Pretend Investors Losing Their Shirts

Bill Carey

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Into this new year of 2006 we are now seeing the bad decisions made by pretend real estate investors from 2005. There are too many untrained or poorly trained real estate investors in the marketplace today. January 4th 2006 we inspected 3 homes in pre foreclosure or foreclosure that were purchased by investors from the bank in 2005. These were all good money deals for knowledgeable real estate investors but not these guys.

Deal #1, Investor buys a house for $112,000. The bank foreclosed on the property for $91,000 two months prior. We passed on the deal our highest offer was $84,000 a big difference from $112,000.

Here’s why: ARV is $135,000

Our profit is $20,000 notice we take our profit out first

Repairs were $19,000

Carrying & Sales Cost $9,900

Miscellaneous $2,100

Highest Offer $84,000

Pretend investor pays $27,900 too much, and now is trying to unload his mistake at pre foreclosure for $149,000 on a poorly finished and under funded house.

Deal #2, Investor buys a house for $172,000. A pre foreclosure deal we didn’t even see this one coming. It was a good deal the ARV is $295,000 plenty of room to make a good profit.

The problem is this investor had too many deals in process at the same time. 3 other projects underway when he picked up this deal used the same bank on all 4 deals and personally signed each note and took title in his and his wife‘s names. I don’t know how the other deals fell apart but this one could have been flipped for a small profit ($10,000 to $15,000) to another investor and maybe save the others.

Mistakes on top of mistakes never take title in your own name use a separate land trust, an LLC or a Corporation for each property. Never personally sign a note on an investment property to a bank. Use hard money lenders, use private lenders, use your Roth IRA, use your wife’s Roth and kids educational IRA these will fund your retirement or the kids education.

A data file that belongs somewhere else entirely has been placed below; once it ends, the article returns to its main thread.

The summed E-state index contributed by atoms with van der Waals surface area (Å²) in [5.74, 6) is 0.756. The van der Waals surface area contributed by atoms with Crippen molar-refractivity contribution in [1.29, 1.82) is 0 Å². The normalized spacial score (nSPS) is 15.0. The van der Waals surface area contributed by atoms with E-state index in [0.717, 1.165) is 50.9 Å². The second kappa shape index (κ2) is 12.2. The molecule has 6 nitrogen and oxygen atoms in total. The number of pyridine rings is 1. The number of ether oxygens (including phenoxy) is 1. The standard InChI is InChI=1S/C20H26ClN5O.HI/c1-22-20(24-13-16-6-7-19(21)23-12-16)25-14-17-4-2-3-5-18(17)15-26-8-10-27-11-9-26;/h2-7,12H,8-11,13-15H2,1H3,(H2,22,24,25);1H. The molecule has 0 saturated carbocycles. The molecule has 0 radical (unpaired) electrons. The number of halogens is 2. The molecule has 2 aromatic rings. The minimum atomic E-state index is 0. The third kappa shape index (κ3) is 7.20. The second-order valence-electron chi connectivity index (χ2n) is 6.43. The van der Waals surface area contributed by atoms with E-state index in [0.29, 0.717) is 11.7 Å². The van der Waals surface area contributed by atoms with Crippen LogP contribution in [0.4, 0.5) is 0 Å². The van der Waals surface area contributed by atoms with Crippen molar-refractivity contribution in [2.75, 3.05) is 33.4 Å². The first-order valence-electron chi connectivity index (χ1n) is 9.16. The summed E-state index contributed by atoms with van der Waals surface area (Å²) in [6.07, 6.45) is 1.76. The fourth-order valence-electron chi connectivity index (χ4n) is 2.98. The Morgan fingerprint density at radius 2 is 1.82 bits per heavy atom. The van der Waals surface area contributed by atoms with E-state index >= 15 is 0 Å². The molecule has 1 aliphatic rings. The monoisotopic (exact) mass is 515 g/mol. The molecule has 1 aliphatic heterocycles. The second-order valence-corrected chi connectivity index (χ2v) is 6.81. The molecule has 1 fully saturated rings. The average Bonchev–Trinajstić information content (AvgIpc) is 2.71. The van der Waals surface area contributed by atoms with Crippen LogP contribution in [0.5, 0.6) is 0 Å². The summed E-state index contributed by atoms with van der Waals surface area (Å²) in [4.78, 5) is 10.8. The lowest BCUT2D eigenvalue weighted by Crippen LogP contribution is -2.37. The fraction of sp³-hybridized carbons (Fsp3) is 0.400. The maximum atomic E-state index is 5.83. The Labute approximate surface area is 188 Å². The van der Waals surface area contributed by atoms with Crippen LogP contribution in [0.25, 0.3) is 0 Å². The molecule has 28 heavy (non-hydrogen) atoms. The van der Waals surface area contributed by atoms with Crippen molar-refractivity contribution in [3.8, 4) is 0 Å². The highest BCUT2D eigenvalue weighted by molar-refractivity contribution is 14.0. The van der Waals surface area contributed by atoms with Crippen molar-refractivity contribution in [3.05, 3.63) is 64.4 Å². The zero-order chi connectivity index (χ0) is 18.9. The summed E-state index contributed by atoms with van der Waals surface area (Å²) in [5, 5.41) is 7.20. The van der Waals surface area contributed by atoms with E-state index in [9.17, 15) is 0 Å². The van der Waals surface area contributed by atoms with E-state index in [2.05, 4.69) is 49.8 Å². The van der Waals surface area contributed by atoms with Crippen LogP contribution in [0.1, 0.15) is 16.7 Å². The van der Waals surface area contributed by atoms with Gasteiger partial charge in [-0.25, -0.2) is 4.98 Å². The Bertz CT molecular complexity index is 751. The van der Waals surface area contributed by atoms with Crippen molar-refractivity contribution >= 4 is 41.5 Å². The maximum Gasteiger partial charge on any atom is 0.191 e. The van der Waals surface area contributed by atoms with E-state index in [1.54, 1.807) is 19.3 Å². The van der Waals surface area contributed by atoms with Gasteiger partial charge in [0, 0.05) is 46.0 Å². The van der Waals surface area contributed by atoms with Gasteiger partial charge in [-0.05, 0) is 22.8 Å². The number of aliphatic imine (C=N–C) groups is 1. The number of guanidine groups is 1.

Deal #3, Investor buys a house for $28,000. His first investment with an ARV of $65,000 and repairs of $11,000 the plan was to rehab, refinance, hold, and rent the property. Rental rate in this area for a 2 bedroom, 1000 sq ft houses is about $575.00 a month. Which is a small monthly income to cover your cash flow or cash on hand for your family and your business but there is more to this problem. Here with $11,000 in repairs the investor tries the cheap way to complete the job. He hires a part time general contractor who takes over 3 months to mostly complete the project. The contractor left some supplier bills unpaid and work incomplete before he quits because he wasn’t paid on time. After hiring another contractor to finish the job and paying all the bills the final cost of repairs is $19,500 and 4 ½ months work. At first glance it doesn’t appear to be a major problem but with a closer inspection we find; The hard money loan works as planned. At 65% of the $65,000 ARV minus 4 points and minus miscellaneous cost of appraisal, survey, title and closing leave him about where he expected to be.


X 65%


- 1,690 4 points


-950 miscellaneous cost

$39,610 Investor cash for project

$28,000 Purchase cost

$11,610 Rehab money fits the plan but the actual cost of $19,500 hurts.

He started out on plan but now he’s $7,890 in the hole on a project where the income when he rents the place is $110.00 a month. It will take almost six years to break even without any other consideration.

The hole gets deeper when the bank will only refinance this home at 70% of the appraised value. $60,000 appraised value @ 70% is $42,000. Plus the miscellaneous cost of application fee, new appraisal, review fee, attorney, and closing costs total $1,750 not added into the loan but must be paid at closing. Now $9,890 down and after another 2 months of no tenants the slide goes fast. He decides to sell at $65,000 but is on the edge of the war zone and a 2 bedroom home is not the most desirable home in any area.

Learn the real estate investment business. There are hundreds of seminars, books, tapes and gurus to show you the way. Join your local REIA go to the meetings talk with everyone. You just might learn something.

Bill Carey with over 30 years in real estate sales, investments, and home building offers a unique perspective to the buying and selling process of residential real estate for F*R*E*E consumer information and reports log on to and see “Insider Real Estate Secrets Revealed" . . . a must-read for Home-Owners and Renters! It's a F*R*E*E 12-lesson e-course covering more than 20 topics exposing the realities behind buying and selling a home. It Could Make(or Save) You Thousands of Dollars

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